© 2012 – Routledge
This book investigates the key factors shaping corporate governance in China and presents a sophisticated study of corporate governance in China from a comparative and historical perspective. Drawing on extensive corporate governance literature, this book articulates why path dependence theory is the most effective framework for interpreting the development path of Chinese corporate governance. Chenxia Shi reviews the historical role of government in commercial development and regulation in dynastic China and in early corporate law-making, followed by an account of China’s legal and economic development over the last three decades. This historical inquiry identifies government control as the key feature of economic and market regulation in China. In particular, this book canvasses the evolution of governance of State-Owned Enterprises and listed companies, major corporate governance problems, regulatory challenges posed by China’s increasing participation in economic globalization, and enforcement difficulties particularly in relation to investor protection, directors’ duties and accountability. Ultimately, Political Determinants of Corporate Governance in China demonstrates that corporate governance in China is largely determined by political imperatives and those political imperatives have been shaped and re-shaped in a historical process.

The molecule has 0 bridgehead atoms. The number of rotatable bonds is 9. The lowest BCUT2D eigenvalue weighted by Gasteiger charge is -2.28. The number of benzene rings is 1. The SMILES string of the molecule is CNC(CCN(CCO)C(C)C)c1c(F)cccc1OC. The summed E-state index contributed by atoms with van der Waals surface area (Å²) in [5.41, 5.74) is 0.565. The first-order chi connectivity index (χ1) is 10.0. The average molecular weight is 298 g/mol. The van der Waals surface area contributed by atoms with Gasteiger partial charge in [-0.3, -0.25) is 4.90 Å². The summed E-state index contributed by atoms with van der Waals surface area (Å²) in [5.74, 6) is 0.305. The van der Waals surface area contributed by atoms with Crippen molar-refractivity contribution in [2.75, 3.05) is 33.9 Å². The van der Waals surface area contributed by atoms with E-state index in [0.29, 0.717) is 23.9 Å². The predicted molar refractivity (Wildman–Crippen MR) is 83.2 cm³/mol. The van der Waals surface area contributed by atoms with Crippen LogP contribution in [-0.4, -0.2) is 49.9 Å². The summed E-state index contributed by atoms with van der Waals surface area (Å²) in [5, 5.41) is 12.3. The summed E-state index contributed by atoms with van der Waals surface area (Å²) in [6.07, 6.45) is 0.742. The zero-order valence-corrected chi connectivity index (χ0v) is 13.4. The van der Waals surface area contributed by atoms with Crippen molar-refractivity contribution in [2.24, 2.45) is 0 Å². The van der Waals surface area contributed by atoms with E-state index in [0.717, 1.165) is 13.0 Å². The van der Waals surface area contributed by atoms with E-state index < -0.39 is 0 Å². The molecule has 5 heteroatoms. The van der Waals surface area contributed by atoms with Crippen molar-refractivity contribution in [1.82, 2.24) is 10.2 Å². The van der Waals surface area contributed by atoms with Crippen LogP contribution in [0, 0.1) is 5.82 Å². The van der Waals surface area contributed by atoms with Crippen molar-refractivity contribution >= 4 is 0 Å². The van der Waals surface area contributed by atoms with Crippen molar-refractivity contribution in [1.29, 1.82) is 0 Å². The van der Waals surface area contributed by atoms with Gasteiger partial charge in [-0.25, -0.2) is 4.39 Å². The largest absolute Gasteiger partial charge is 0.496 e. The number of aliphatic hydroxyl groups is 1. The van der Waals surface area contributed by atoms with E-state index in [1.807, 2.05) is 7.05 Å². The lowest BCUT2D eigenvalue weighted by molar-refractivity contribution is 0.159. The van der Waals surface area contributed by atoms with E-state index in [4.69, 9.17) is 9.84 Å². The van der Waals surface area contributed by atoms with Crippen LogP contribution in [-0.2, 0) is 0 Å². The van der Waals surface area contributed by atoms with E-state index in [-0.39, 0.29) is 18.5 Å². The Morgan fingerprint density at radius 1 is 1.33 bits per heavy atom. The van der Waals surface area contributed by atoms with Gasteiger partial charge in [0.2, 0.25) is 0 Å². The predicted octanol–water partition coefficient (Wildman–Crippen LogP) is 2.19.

1. Introduction 2. Globalization and Corporate Governance 3. Corporate Governance Environment in China 4. The Influence of Chinese Social Tradititons and Legal Culture on the Development of Corporate Law and Regulation 5. Historical Development of Chinese Corporate Law 6. Corporate Governance Reform in China: Progress and Challenges 7. Directors' Duties and Liabilities in China: Enforcement Difficulties in Protecting Investors and Other Corporate Stakeholders 8. Conclusions
The credit crunch of 2007 and the ensuing financial crises have led to a renewed interest in the place of corporations in the modern world and the role of law and regulation in governing their behaviour. This series looks to survey the current developments within the field of corporate law as well as mapping out future opportunities for change. The series offers a comparative approach to the subject, looking not just at North America and Europe but also at the state of affairs elsewhere in the world. Written by influential scholars, the books offer thought-provoking and often critical analyses of corporate law. The functions and legal obligations and rights of multiple stakeholders including directors, investors, governments and regulators are examined from both empirical and theoretical standpoints. Whilst being grounded in law the series also draws upon research from the disciplines of economics, management studies, sociology and politics in order to explore the implications of corporate law in their wider social and economic context.